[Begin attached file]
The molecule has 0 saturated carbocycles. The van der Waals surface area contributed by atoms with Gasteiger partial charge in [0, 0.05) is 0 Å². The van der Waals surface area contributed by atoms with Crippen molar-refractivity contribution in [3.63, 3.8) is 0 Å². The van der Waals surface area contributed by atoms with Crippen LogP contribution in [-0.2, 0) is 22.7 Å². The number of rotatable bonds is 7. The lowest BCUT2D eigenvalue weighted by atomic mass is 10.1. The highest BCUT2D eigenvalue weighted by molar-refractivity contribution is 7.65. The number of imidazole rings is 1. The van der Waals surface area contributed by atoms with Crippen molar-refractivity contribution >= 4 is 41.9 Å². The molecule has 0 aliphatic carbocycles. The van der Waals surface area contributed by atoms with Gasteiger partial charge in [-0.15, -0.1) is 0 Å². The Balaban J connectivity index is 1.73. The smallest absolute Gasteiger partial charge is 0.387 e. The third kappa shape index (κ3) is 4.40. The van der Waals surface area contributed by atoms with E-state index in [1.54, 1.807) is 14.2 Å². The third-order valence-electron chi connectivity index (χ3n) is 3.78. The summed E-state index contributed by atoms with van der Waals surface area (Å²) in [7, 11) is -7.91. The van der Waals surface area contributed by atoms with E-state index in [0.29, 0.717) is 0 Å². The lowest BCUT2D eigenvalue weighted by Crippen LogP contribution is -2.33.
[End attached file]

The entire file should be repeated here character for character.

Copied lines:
The molecule has 0 saturated carbocycles. The van der Waals surface area contributed by atoms with Gasteiger partial charge in [0, 0.05) is 0 Å². The van der Waals surface area contributed by atoms with Crippen molar-refractivity contribution in [3.63, 3.8) is 0 Å². The van der Waals surface area contributed by atoms with Crippen LogP contribution in [-0.2, 0) is 22.7 Å². The number of rotatable bonds is 7. The lowest BCUT2D eigenvalue weighted by atomic mass is 10.1. The highest BCUT2D eigenvalue weighted by molar-refractivity contribution is 7.65. The number of imidazole rings is 1. The van der Waals surface area contributed by atoms with Crippen molar-refractivity contribution >= 4 is 41.9 Å². The molecule has 0 aliphatic carbocycles. The van der Waals surface area contributed by atoms with Gasteiger partial charge in [-0.15, -0.1) is 0 Å². The Balaban J connectivity index is 1.73. The smallest absolute Gasteiger partial charge is 0.387 e. The third kappa shape index (κ3) is 4.40. The van der Waals surface area contributed by atoms with E-state index in [1.54, 1.807) is 14.2 Å². The third-order valence-electron chi connectivity index (χ3n) is 3.78. The summed E-state index contributed by atoms with van der Waals surface area (Å²) in [7, 11) is -7.91. The van der Waals surface area contributed by atoms with E-state index in [0.29, 0.717) is 0 Å². The lowest BCUT2D eigenvalue weighted by Crippen LogP contribution is -2.33.